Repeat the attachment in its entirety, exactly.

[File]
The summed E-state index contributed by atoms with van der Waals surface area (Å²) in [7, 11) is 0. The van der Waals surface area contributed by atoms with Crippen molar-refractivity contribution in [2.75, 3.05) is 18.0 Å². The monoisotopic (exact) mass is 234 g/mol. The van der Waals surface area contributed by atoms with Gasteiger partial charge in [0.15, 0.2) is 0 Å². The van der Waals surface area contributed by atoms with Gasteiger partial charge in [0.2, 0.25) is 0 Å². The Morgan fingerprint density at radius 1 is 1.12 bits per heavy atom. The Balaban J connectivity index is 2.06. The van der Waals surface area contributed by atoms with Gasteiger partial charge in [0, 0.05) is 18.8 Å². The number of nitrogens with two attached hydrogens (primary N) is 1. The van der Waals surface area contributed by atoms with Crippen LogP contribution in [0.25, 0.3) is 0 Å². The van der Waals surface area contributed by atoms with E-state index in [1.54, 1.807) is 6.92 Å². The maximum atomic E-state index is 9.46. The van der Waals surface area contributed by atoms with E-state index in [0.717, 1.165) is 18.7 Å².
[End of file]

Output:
The summed E-state index contributed by atoms with van der Waals surface area (Å²) in [7, 11) is 0. The van der Waals surface area contributed by atoms with Crippen molar-refractivity contribution in [2.75, 3.05) is 18.0 Å². The monoisotopic (exact) mass is 234 g/mol. The van der Waals surface area contributed by atoms with Gasteiger partial charge in [0.15, 0.2) is 0 Å². The van der Waals surface area contributed by atoms with Gasteiger partial charge in [0.2, 0.25) is 0 Å². The Morgan fingerprint density at radius 1 is 1.12 bits per heavy atom. The Balaban J connectivity index is 2.06. The van der Waals surface area contributed by atoms with Gasteiger partial charge in [0, 0.05) is 18.8 Å². The number of nitrogens with two attached hydrogens (primary N) is 1. The van der Waals surface area contributed by atoms with Crippen LogP contribution in [0.25, 0.3) is 0 Å². The van der Waals surface area contributed by atoms with E-state index in [1.54, 1.807) is 6.92 Å². The maximum atomic E-state index is 9.46. The van der Waals surface area contributed by atoms with E-state index in [0.717, 1.165) is 18.7 Å².